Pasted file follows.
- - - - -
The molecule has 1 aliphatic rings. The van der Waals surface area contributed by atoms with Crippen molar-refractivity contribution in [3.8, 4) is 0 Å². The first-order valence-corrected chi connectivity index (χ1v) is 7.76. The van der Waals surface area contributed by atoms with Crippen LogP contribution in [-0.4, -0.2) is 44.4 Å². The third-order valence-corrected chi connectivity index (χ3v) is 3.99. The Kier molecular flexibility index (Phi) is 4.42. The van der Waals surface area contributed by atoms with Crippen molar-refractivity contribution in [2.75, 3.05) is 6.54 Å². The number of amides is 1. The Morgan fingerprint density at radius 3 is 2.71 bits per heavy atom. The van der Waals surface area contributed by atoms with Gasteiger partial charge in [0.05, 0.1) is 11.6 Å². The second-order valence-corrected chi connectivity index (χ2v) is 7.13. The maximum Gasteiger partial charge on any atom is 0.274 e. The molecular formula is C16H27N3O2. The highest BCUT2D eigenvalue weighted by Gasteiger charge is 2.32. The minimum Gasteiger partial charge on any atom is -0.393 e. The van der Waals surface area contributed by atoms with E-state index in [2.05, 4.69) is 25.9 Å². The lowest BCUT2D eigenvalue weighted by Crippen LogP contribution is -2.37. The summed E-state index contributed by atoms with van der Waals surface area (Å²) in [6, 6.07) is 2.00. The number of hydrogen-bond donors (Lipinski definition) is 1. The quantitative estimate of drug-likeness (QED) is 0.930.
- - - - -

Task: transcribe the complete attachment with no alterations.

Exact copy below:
The molecule has 1 aliphatic rings. The van der Waals surface area contributed by atoms with Crippen molar-refractivity contribution in [3.8, 4) is 0 Å². The first-order valence-corrected chi connectivity index (χ1v) is 7.76. The van der Waals surface area contributed by atoms with Crippen LogP contribution in [-0.4, -0.2) is 44.4 Å². The third-order valence-corrected chi connectivity index (χ3v) is 3.99. The Kier molecular flexibility index (Phi) is 4.42. The van der Waals surface area contributed by atoms with Crippen molar-refractivity contribution in [2.75, 3.05) is 6.54 Å². The number of amides is 1. The Morgan fingerprint density at radius 3 is 2.71 bits per heavy atom. The van der Waals surface area contributed by atoms with Gasteiger partial charge in [0.05, 0.1) is 11.6 Å². The second-order valence-corrected chi connectivity index (χ2v) is 7.13. The maximum Gasteiger partial charge on any atom is 0.274 e. The molecular formula is C16H27N3O2. The highest BCUT2D eigenvalue weighted by Gasteiger charge is 2.32. The minimum Gasteiger partial charge on any atom is -0.393 e. The van der Waals surface area contributed by atoms with E-state index in [2.05, 4.69) is 25.9 Å². The lowest BCUT2D eigenvalue weighted by Crippen LogP contribution is -2.37. The summed E-state index contributed by atoms with van der Waals surface area (Å²) in [6, 6.07) is 2.00. The number of hydrogen-bond donors (Lipinski definition) is 1. The quantitative estimate of drug-likeness (QED) is 0.930.